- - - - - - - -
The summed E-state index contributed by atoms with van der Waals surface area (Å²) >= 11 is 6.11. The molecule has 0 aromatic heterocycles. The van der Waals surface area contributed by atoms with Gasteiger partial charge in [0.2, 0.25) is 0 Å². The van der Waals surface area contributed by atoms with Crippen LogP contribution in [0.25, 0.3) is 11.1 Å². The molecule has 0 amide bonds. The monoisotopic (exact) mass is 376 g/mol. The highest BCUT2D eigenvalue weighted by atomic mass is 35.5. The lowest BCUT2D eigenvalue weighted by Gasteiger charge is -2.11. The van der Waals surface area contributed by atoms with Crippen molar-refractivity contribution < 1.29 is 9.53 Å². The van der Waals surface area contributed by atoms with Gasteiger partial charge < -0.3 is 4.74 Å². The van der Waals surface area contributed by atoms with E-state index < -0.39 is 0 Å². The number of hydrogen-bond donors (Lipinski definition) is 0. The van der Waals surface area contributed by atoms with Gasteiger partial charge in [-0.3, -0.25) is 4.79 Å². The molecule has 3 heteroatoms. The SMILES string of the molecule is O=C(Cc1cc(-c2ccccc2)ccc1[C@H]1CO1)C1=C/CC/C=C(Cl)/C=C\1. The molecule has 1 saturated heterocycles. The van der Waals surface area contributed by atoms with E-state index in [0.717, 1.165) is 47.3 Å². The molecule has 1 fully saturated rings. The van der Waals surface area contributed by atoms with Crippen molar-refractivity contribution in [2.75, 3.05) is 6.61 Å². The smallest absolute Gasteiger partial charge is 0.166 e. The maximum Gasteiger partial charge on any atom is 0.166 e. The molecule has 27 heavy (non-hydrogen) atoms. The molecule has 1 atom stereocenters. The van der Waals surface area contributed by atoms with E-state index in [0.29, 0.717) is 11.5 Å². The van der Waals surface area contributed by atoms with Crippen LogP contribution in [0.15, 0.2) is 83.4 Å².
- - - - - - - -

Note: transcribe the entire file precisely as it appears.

The summed E-state index contributed by atoms with van der Waals surface area (Å²) >= 11 is 6.11. The molecule has 0 aromatic heterocycles. The van der Waals surface area contributed by atoms with Gasteiger partial charge in [0.2, 0.25) is 0 Å². The van der Waals surface area contributed by atoms with Crippen LogP contribution in [0.25, 0.3) is 11.1 Å². The molecule has 0 amide bonds. The monoisotopic (exact) mass is 376 g/mol. The highest BCUT2D eigenvalue weighted by atomic mass is 35.5. The lowest BCUT2D eigenvalue weighted by Gasteiger charge is -2.11. The van der Waals surface area contributed by atoms with Crippen molar-refractivity contribution < 1.29 is 9.53 Å². The van der Waals surface area contributed by atoms with Gasteiger partial charge < -0.3 is 4.74 Å². The van der Waals surface area contributed by atoms with E-state index < -0.39 is 0 Å². The number of hydrogen-bond donors (Lipinski definition) is 0. The van der Waals surface area contributed by atoms with Gasteiger partial charge in [-0.3, -0.25) is 4.79 Å². The molecule has 3 heteroatoms. The SMILES string of the molecule is O=C(Cc1cc(-c2ccccc2)ccc1[C@H]1CO1)C1=C/CC/C=C(Cl)/C=C\1. The molecule has 1 saturated heterocycles. The van der Waals surface area contributed by atoms with E-state index in [0.717, 1.165) is 47.3 Å². The molecule has 1 fully saturated rings. The van der Waals surface area contributed by atoms with Crippen molar-refractivity contribution in [2.75, 3.05) is 6.61 Å². The smallest absolute Gasteiger partial charge is 0.166 e. The maximum Gasteiger partial charge on any atom is 0.166 e. The molecule has 27 heavy (non-hydrogen) atoms. The molecule has 1 atom stereocenters. The van der Waals surface area contributed by atoms with E-state index in [0.29, 0.717) is 11.5 Å². The van der Waals surface area contributed by atoms with Crippen LogP contribution in [0.15, 0.2) is 83.4 Å².